Why do I love Country Music?

I have been wanting to write this for several months now. During that time I have been pondering what it is about country music that I identify and why it is that I keep coming back to country music as I explore other musical styles. I still don’t know if I will be capable of putting it into words but I’m going to have a bash anyway.

First some background, I grew up in a rural area of western Northern Ireland and spent a lot of time growing up on my grandfather/uncle’s farm. We have a great love of Irish traditional music around here, but we also have an affinity for country music. Artists like Garth Brooks, Alan Jackson. George Strait and Randy Travis are very popular. I grew up in a household that was all about Irish trad (which we know was an influence on Appalachian music) and my extended family got me into country music, mostly American as I could never quite get into Irish country. I guess I took that enjoyment of country music into adulthood as I got older.

The first thing I noticed about a lot of country music was the heavy use of fiddle and banjo and steel guitar. Coming from an Irish trad house I grew up listening to a lot of fiddle and banjo, I even tried learning to play fiddle but it didn’t take, so I was accustomed to that sound which made it easy for me to get into country music. It truly saddens me that so much modern country music, at least in the mainstream, has eschewed fiddles for other instrumentation choices. Country music without fiddle just seems to be missing something to me. There is something about the sound of the bow across the strings and the twang of a steel guitar as featured on a Turnpike Troubadors album that sucks me in every time like thumb tacks to a magnet.

Thematically a good country song is universal to the human condition, and in my opinion no genre of music does it better. Lyrics about love, loss, family, God and working hard just to put a roof over your head and food on the table are emminently relatable to just about everyone on this planet we share. There is an old saying in song writing that the more specific the lyric imagery, the more universal the appeal and this is certainly the case in country music. A deft song writer can share little details about the tiny Texas town they grew up in and yet the song can be universally relateable; yet another song writer writes a generalised line about driving a pickup truck or tailgating at a game and it loses some of that universal appeal. This is actually quite a bug bear of mine about a lot of modern mainstream country music. Lyrics are so generalised in an effort to appeal to everyone, yet they appeal to no one, they mean something to no one.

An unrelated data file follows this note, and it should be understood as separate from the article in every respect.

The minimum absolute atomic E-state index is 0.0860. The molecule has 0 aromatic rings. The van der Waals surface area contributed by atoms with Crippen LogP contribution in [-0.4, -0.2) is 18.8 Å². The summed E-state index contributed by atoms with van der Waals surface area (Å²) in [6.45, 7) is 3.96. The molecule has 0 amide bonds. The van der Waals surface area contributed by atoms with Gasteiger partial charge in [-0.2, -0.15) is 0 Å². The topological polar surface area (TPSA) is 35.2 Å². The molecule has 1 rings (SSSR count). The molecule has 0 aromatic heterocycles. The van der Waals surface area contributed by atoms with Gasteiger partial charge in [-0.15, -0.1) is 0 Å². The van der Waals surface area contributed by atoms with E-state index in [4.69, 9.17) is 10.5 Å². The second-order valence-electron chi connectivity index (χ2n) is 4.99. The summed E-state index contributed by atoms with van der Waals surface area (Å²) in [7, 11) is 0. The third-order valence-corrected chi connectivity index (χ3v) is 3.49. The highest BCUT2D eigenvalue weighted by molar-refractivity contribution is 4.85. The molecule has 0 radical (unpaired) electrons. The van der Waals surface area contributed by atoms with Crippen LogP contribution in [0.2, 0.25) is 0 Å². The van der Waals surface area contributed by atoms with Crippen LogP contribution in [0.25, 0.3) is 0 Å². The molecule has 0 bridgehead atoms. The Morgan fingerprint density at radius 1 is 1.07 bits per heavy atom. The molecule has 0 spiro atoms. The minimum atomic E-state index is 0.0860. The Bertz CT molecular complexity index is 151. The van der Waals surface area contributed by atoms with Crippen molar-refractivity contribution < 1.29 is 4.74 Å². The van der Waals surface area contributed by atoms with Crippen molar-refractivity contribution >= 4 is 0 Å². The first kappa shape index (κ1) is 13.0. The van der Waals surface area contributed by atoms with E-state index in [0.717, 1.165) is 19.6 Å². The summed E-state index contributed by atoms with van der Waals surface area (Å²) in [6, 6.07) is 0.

A lot of music writers in recent years have spent a lot of time using many many words asking “what is country music?” to the point they have over analysed it and removed all enjoyment of the music for themselves. I believe that country music means different things to different people, and we all get something different from a song. Personally I revel in the sound of a fiddle and the very specific story telling I can only get from a good country song.

There is a line in the first song of the recently released Welcome to Countryland by Flatland Cavalry that probably sums this post up succinctly so I will leave you with this……

“Country is what country means to you” - Country Is… by Flatland Cavalry